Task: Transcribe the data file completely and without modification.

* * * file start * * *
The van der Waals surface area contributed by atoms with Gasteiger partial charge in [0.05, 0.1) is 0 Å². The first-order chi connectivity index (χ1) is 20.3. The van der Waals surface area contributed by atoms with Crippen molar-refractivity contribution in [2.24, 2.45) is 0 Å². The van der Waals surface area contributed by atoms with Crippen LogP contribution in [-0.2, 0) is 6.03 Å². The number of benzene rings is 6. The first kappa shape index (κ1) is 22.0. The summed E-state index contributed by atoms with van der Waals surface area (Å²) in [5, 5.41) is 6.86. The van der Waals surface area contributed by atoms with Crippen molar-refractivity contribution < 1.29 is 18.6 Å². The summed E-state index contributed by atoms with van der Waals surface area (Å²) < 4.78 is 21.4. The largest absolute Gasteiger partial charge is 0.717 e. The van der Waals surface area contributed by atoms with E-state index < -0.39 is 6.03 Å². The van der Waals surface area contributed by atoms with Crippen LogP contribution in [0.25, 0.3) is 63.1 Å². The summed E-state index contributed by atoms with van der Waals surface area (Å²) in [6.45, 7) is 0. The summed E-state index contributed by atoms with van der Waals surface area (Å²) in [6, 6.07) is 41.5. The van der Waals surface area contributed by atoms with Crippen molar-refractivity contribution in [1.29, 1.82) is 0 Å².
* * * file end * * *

The van der Waals surface area contributed by atoms with Gasteiger partial charge in [0.05, 0.1) is 0 Å². The first-order chi connectivity index (χ1) is 20.3. The van der Waals surface area contributed by atoms with Crippen molar-refractivity contribution in [2.24, 2.45) is 0 Å². The van der Waals surface area contributed by atoms with Crippen LogP contribution in [-0.2, 0) is 6.03 Å². The number of benzene rings is 6. The first kappa shape index (κ1) is 22.0. The summed E-state index contributed by atoms with van der Waals surface area (Å²) in [5, 5.41) is 6.86. The van der Waals surface area contributed by atoms with Crippen molar-refractivity contribution < 1.29 is 18.6 Å². The summed E-state index contributed by atoms with van der Waals surface area (Å²) < 4.78 is 21.4. The largest absolute Gasteiger partial charge is 0.717 e. The van der Waals surface area contributed by atoms with E-state index < -0.39 is 6.03 Å². The van der Waals surface area contributed by atoms with Crippen LogP contribution in [0.25, 0.3) is 63.1 Å². The summed E-state index contributed by atoms with van der Waals surface area (Å²) in [6.45, 7) is 0. The summed E-state index contributed by atoms with van der Waals surface area (Å²) in [6, 6.07) is 41.5. The van der Waals surface area contributed by atoms with Crippen molar-refractivity contribution in [1.29, 1.82) is 0 Å².